Thailand’s Pace Corporation, the firm responsible for bankrupting its gourmet grocery business Dean & Deluca earlier this year, has bid US$10 million to buy back the firm.
The firm has offered to use half of the investment as a gesture towards creditors, owed $26.5 million by the failed business, which would represent a payout of less than 20 cents in the dollar.
“Dean & Deluca overexpanded and lost what made them special,” debt expert Adam Stein Sapir told The New York Post. “But if they can bring it back to its former glory with a smaller footprint, it has a lot of potential.”
The firm’s financial distress dates back well before the advent of the Covid-19 pandemic, with a history of legal filings against Dean & Deluca for nonpayment of bills going back to 2018 after Pace had spent $240 million on expansion. Its self-owned US retail stores and online shopping portal have been closed since the middle of last year.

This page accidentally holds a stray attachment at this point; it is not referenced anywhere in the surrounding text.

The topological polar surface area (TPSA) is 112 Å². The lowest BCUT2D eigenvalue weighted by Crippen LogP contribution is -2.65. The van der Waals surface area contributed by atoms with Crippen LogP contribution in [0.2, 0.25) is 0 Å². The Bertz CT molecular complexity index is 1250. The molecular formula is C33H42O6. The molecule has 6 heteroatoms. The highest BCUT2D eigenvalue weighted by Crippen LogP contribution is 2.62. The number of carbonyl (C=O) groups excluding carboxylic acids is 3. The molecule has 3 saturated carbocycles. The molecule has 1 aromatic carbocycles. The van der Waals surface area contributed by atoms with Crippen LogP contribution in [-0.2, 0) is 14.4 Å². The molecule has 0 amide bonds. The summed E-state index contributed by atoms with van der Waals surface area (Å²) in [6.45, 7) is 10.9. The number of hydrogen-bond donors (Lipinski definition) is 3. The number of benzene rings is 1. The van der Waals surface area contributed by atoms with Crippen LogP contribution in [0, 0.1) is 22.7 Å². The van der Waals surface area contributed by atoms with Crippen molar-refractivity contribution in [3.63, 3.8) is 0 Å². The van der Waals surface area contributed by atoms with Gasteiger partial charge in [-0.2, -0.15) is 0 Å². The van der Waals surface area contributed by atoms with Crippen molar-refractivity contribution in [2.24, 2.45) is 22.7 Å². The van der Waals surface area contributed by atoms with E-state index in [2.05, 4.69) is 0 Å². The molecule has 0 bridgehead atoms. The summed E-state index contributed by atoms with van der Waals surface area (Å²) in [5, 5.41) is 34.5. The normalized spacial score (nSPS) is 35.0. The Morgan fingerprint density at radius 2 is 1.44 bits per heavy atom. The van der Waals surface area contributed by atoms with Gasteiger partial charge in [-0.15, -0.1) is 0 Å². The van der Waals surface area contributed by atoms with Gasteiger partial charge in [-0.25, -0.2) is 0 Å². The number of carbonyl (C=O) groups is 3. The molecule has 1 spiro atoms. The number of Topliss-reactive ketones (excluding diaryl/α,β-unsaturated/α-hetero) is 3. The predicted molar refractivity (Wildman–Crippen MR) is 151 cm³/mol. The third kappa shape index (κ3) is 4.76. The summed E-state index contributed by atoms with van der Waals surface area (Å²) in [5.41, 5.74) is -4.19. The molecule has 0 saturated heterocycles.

The original Dean & Deluca US store opened in Soho in 1977, earning the nickname “museum of fine food”. It claimed to be the first retailer in the US to sell radicchio, balsamic vinegar and sun-dried tomatoes. But over time its exclusivity waned – as one food writer observed: “You can buy extra virgin olive oil on Amazon now”.
The brand’s value has shrunk from $55 million to $12 million since the closures of the majority of its outlets.
Meanwhile, Dean & Deluca continues to expand across Asia via its separate Asian entity and partnerships with franchises and JV partners, although a recent foray into airport stores has been hit by the Covid-19 pandemic.